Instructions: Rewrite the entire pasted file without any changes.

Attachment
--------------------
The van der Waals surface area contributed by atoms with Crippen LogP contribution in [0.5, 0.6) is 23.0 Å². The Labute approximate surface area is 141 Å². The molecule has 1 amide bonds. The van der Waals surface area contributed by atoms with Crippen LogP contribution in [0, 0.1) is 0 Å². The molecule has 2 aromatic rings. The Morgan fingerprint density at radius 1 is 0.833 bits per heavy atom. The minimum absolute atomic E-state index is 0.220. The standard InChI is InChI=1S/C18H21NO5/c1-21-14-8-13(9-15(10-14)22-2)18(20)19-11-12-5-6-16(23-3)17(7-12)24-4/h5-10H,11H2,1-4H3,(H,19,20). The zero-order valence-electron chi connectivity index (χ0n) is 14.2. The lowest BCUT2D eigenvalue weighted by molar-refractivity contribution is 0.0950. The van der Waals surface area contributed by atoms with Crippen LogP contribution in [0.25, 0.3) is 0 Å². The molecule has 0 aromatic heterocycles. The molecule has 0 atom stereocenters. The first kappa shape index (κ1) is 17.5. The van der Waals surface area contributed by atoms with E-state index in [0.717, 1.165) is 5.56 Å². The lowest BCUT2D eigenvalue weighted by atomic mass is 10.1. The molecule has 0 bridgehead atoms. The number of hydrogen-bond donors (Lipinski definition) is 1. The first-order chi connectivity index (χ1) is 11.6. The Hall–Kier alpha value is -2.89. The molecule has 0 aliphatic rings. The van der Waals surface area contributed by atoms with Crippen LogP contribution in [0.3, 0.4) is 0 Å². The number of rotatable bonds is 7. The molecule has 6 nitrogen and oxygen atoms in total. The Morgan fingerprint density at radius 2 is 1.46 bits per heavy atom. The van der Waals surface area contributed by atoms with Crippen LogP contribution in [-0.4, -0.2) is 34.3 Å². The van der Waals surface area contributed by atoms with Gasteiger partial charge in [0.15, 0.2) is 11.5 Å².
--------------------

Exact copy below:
The van der Waals surface area contributed by atoms with Crippen LogP contribution in [0.5, 0.6) is 23.0 Å². The Labute approximate surface area is 141 Å². The molecule has 1 amide bonds. The van der Waals surface area contributed by atoms with Crippen LogP contribution in [0, 0.1) is 0 Å². The molecule has 2 aromatic rings. The Morgan fingerprint density at radius 1 is 0.833 bits per heavy atom. The minimum absolute atomic E-state index is 0.220. The standard InChI is InChI=1S/C18H21NO5/c1-21-14-8-13(9-15(10-14)22-2)18(20)19-11-12-5-6-16(23-3)17(7-12)24-4/h5-10H,11H2,1-4H3,(H,19,20). The zero-order valence-electron chi connectivity index (χ0n) is 14.2. The lowest BCUT2D eigenvalue weighted by molar-refractivity contribution is 0.0950. The van der Waals surface area contributed by atoms with Crippen LogP contribution in [0.25, 0.3) is 0 Å². The molecule has 0 aromatic heterocycles. The molecule has 0 atom stereocenters. The first kappa shape index (κ1) is 17.5. The van der Waals surface area contributed by atoms with E-state index in [0.717, 1.165) is 5.56 Å². The lowest BCUT2D eigenvalue weighted by atomic mass is 10.1. The molecule has 0 bridgehead atoms. The number of hydrogen-bond donors (Lipinski definition) is 1. The first-order chi connectivity index (χ1) is 11.6. The Hall–Kier alpha value is -2.89. The molecule has 0 aliphatic rings. The van der Waals surface area contributed by atoms with Crippen LogP contribution in [0.3, 0.4) is 0 Å². The number of rotatable bonds is 7. The molecule has 6 nitrogen and oxygen atoms in total. The Morgan fingerprint density at radius 2 is 1.46 bits per heavy atom. The van der Waals surface area contributed by atoms with Crippen LogP contribution in [-0.4, -0.2) is 34.3 Å². The van der Waals surface area contributed by atoms with Gasteiger partial charge in [0.15, 0.2) is 11.5 Å².